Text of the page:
Wednesday, April 14, 2010
Mountain Madness part 1: Going UP
- A group of women at a retreat near the Pocono Mountains
- A clear blue sky
- Brisk, spring breezes
Combine at low speed with a large block of free time and you have your recipe for a long mountain hike.
This city girl was all set to stay in at the quiet, roomy lodge. Y’know: relax, perhaps do a DVD workout, read, or watch a movie. Somehow the idea of a hike, which was furthest from my mind as a free time activity, made it into the realm of possibility and I surprised myself when I agreed to join the group on the “Nature Trail.”
The first stage of this trail walk was the path UP. Hmmm: “Nature Trail.” It sounded safe. It sounded like it was only slightly adventuresome. It sounded like a slow but steady trek along a clearly defined flat path where I could possibly view interesting grasses, flower buds, or an unusual bird or two. It sounded safe, I thought.
About twenty minutes into the walk, my panting and sweating confirmed that there was nothing flat about this trail. While picking across some rocks alongside the stream, I wanted to stop and really look at the beauty around me. But I couldn’t. Why? There was quite a way to look—DOWN. I finally admitted to my fellow hikers that I’m afraid of heights, especially these kinds of heights, where a slight misstep or unstable rock could send one of us careening into the depths below.
Suddenly, I was surrounded. Both in front of me and behind me, a couple of women watched my steps and gave lessons along the way. It was too late to go back; too late to change my mind, and so I would press forward, but with help this time. Suggestions and techniques were stated clearly: “Stay on the balls of your feet when going up.” “Make sure your foot is steady and grounded before moving the other foot.” “Make sure you take small steps.” “Walk sideways if you need to.”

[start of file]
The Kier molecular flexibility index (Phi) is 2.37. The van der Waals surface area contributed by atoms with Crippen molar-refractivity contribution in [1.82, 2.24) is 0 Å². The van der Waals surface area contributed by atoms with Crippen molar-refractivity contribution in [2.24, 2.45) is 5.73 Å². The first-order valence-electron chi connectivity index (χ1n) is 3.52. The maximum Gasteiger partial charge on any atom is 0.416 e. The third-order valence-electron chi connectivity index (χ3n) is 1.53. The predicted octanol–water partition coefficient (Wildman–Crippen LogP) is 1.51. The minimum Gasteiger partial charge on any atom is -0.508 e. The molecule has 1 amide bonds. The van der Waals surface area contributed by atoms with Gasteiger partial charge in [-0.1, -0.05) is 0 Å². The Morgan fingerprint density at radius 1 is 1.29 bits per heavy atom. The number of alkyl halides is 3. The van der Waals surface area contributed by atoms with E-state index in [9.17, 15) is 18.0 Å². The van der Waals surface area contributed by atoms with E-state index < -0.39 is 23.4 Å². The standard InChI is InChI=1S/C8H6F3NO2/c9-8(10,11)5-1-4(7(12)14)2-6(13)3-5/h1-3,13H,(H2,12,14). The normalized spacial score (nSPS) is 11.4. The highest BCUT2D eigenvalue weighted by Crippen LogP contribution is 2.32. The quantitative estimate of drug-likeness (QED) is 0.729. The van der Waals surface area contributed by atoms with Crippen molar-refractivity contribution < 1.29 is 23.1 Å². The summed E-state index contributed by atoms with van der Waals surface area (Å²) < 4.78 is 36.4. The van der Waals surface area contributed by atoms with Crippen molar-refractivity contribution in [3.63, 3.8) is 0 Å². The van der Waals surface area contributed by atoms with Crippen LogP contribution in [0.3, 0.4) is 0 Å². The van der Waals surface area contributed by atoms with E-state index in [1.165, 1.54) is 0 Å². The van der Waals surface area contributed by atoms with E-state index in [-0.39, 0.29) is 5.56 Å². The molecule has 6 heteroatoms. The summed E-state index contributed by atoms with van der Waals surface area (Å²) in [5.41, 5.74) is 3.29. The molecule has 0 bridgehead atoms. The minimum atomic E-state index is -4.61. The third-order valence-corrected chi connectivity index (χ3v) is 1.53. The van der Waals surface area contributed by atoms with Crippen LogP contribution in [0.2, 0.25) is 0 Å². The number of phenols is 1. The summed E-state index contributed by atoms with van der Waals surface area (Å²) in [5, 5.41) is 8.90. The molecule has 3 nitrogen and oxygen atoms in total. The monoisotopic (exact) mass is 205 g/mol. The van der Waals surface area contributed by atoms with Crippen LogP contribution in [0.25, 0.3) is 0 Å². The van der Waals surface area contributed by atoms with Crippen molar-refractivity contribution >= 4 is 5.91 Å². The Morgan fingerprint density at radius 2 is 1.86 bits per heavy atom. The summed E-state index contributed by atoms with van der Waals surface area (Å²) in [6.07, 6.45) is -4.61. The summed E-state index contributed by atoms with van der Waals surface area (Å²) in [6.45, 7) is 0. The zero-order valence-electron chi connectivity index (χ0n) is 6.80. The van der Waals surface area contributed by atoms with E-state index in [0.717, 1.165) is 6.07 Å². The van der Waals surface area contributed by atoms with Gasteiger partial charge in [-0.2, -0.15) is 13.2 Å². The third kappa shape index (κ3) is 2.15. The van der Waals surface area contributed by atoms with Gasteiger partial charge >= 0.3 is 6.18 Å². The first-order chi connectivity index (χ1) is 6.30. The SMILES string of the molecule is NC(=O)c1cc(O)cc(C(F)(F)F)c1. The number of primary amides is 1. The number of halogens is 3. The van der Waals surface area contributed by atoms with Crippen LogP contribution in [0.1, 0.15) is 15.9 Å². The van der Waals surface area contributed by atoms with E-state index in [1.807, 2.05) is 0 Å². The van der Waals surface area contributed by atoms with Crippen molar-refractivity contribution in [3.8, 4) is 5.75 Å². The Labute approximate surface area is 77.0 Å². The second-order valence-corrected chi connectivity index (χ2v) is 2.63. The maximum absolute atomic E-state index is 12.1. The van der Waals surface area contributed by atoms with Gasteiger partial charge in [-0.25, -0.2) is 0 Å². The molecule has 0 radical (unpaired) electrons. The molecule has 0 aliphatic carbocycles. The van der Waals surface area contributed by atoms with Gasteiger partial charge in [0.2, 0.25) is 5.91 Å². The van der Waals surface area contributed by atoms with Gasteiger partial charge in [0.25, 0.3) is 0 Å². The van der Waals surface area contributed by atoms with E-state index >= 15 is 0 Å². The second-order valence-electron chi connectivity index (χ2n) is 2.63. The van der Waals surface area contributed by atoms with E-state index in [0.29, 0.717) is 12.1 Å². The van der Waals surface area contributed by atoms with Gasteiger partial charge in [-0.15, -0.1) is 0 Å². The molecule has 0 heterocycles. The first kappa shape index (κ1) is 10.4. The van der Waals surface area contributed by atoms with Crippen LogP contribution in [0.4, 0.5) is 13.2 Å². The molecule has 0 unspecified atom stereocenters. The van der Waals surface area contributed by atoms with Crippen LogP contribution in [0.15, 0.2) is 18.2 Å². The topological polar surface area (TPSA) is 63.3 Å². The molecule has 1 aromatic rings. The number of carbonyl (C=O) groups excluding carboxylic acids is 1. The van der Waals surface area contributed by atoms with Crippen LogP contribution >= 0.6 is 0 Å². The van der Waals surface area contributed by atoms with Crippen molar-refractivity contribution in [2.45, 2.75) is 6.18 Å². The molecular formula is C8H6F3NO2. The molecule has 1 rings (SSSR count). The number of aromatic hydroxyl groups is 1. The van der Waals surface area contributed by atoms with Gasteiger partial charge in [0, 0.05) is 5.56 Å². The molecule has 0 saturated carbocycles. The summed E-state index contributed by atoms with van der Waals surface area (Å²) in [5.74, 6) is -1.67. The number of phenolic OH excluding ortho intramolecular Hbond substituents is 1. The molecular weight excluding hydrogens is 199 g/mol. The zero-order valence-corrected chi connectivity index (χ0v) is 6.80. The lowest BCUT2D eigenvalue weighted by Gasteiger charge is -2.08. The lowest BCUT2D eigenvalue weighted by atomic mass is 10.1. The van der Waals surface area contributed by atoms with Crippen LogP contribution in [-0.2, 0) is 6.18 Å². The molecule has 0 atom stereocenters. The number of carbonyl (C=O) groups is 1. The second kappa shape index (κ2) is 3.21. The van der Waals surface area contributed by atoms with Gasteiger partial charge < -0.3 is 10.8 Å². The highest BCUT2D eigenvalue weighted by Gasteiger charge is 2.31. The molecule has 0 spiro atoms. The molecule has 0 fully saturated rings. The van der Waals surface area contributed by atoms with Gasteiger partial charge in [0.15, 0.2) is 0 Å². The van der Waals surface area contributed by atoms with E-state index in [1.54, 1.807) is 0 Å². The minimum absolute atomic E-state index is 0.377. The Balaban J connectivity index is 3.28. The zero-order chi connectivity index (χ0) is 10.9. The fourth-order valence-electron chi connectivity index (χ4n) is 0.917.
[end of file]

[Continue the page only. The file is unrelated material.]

Like life, we find ourselves on adventures we hadn’t anticipated. We may be surprised at the effort it takes to travel a seemingly flat trail when instead it becomes a rocky terrain to get to the next yellow tree marker. When I admit my fears, like in this case my fear of heights, the help I need comes easily. My fellow hikers, who I think were part-women-part-mountain-goats shared tips for my journey to make it safer and easier for me. For that, I’m grateful. This trip on the “Nature Trail” became a new adventure and a reminder that I can still learn lessons while going uphill on this mountain of life.
Tip of the week:
To stick to your exercise routine, plan it a week in advance and write your plan on a calendar. Then you simply need to check your plan and start moving, without having to think about it. I use the ‘mile system’ with Leslie Sansone’s DVDs and decide how many miles I’m doing each day, and which day or two I have off.